This text outlines the construction of the "subject" in modern philosophy, focusing in particular on the seminal work of Althusser, Lacan, Derrida and Foucault. It is argued that the question of the "subject" persists, even in those perspectives which seek to abandon it altogether.
At the age of thirty-seven, Michel de Montaigne gave up his job as a magistrate and retired to his chateau to brood on his own private grief. This title offers a celebration of one of the most joyful and yet profound of all Renaissance writers whose work went on to have a huge impact on Shakespeare.
What is morality? How does moral theory help us deal with ethical issues in the world around us? This title covers topics such as: life and death issues such as abortion and global poverty; the meaning of life Major moral theories such as Utilitarianism, Kantian Ethics and Virtue Ethics; and, critiques of morality from Marx and Nietzsche.
This critical examination of Husserl's philosophy introduces those who work in the broadly "analytic" tradition to his arguments and ideas. It traces their origin and the way they developed from the earliest writings on logic to the last works on culture and the "Lebenswelt".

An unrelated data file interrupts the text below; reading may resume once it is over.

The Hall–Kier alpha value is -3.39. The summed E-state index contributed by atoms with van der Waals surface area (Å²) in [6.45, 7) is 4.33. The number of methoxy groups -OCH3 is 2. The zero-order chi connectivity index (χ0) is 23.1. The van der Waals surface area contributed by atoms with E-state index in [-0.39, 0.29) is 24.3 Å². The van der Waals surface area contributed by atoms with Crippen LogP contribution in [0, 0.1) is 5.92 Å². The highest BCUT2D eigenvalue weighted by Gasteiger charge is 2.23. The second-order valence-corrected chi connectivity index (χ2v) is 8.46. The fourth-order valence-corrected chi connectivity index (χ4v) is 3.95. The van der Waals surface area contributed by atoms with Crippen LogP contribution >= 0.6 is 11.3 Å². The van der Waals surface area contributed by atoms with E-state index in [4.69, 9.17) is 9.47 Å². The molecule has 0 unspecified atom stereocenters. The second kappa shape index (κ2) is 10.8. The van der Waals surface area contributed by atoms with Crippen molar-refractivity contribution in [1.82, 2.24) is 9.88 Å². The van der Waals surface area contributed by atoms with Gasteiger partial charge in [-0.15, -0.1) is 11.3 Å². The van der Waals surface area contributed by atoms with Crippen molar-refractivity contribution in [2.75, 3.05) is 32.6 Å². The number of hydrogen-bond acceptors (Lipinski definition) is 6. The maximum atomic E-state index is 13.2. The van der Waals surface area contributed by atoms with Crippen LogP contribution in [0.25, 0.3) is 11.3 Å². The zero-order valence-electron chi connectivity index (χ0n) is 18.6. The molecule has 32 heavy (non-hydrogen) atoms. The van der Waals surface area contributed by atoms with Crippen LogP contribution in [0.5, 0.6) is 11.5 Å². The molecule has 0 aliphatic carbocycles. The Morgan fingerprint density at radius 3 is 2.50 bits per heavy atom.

From Plato to Kierkegaard, this is one of the first books to bring philosophical insight to the debate on how far the internet can take us. Essential reading for all those on line, or interested in our place in the e-revolution.
These works by Warburton introduce philosophy through history and its key writings. Without assuming any previous knowledge of philosophy, this is a clear and concise introduction to important features such as Plato's "Republic".